Update: The gauntlet has been thrown! Jens Voigt has suggested a boycott of the 2011 World Championship if the UCI refuses to negotiate/retract the radio ban. His reasoning? Pain is remembered. If the riders do something to hurt the UCI, they’re more likely to avoid being hurt again in the future! If enough riders would pledge to not ride Worlds if the ban is not retracted, the UCI might rethink not consulting the riders. This would be a bold move indeed, because if the UCI decided the radio ban was more important than the World Championship and go on without them, they would not be able to compete to wear the rainbow jersey. But something like that could just scare the UCI into behaving!

A version of this article appears on US Pro Cycling News. Find me on Twitter!

Races and their Radios

Argh, okay I know I said I wouldn’t write about the race radio ban (at least on Twitter I did!), but having just read this article on VeloNews, I now can’t help myself! (For background, catch up with this, this, and this.)

I genuinely do not care whether or not the peloton uses radios. I’m writing this post because I think both sides are being ridiculous and want to call them out on it.

Firstly, yeesh, has no one ever heard of compromise? Both sides are of the “my way or the highway” mentality, with neither side willing to back down. This doesn’t seem like the best way to solve this situation!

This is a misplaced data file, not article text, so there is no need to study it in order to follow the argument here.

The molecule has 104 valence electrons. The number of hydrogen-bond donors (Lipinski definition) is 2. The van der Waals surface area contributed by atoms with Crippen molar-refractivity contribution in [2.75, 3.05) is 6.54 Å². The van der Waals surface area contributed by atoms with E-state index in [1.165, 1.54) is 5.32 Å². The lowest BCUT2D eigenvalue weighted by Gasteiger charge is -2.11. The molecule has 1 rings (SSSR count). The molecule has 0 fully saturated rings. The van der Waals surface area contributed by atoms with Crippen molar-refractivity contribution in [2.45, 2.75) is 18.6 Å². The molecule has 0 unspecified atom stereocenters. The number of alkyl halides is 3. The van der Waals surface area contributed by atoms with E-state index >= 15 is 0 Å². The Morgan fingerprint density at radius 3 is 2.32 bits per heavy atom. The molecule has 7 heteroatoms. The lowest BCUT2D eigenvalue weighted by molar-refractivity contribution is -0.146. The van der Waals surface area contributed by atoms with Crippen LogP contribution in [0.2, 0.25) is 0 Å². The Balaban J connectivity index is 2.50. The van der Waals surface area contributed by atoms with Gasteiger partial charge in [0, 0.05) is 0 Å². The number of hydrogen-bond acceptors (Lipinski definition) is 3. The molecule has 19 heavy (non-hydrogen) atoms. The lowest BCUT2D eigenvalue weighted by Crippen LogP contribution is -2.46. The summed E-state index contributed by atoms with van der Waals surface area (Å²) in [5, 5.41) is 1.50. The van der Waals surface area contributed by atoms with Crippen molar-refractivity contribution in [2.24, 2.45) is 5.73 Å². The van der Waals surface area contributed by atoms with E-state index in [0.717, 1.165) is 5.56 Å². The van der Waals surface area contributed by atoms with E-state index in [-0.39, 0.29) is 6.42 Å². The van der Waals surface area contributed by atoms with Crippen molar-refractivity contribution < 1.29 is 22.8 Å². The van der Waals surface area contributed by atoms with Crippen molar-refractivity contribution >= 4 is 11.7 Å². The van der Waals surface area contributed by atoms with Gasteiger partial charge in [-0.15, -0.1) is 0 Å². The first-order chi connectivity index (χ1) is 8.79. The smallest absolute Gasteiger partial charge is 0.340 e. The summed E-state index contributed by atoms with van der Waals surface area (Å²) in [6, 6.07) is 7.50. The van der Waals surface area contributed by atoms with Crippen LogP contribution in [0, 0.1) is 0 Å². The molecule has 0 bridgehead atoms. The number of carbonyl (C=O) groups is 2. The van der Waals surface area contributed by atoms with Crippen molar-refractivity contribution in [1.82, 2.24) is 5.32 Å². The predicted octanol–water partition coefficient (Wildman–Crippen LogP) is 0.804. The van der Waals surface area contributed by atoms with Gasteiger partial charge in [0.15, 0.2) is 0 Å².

The UCI seems to have decided to implement their decision for no other reason than because they want to. While they say they “analyzed” all the arguments, I’m interested to know what all the arguments were. In addition, they also site “scientific data” which shows the dangers of using two-way radios. I’d also be interested to know what that scientific data is. And I’m not really sure I believe it when they claim to have listened to everyone in the sport, including “riders, organizers, national federations, media, fans and sponsors,” as they chose to vote on the ban before even having a meeting with many of those they claim to have listened to (article here). So really, they just seem like a bunch of grumpy old men whining about “kids these days.”

As for those who want to keep the radios in their current format, let’s not kid ourselves-you want to keep the radios because it gives you tactical advantage. Yes, there is a safety issue and it helps protect riders. But if you were really interested in keeping the radios for the riders’ safety, you’d be open and proposing a limited use radio.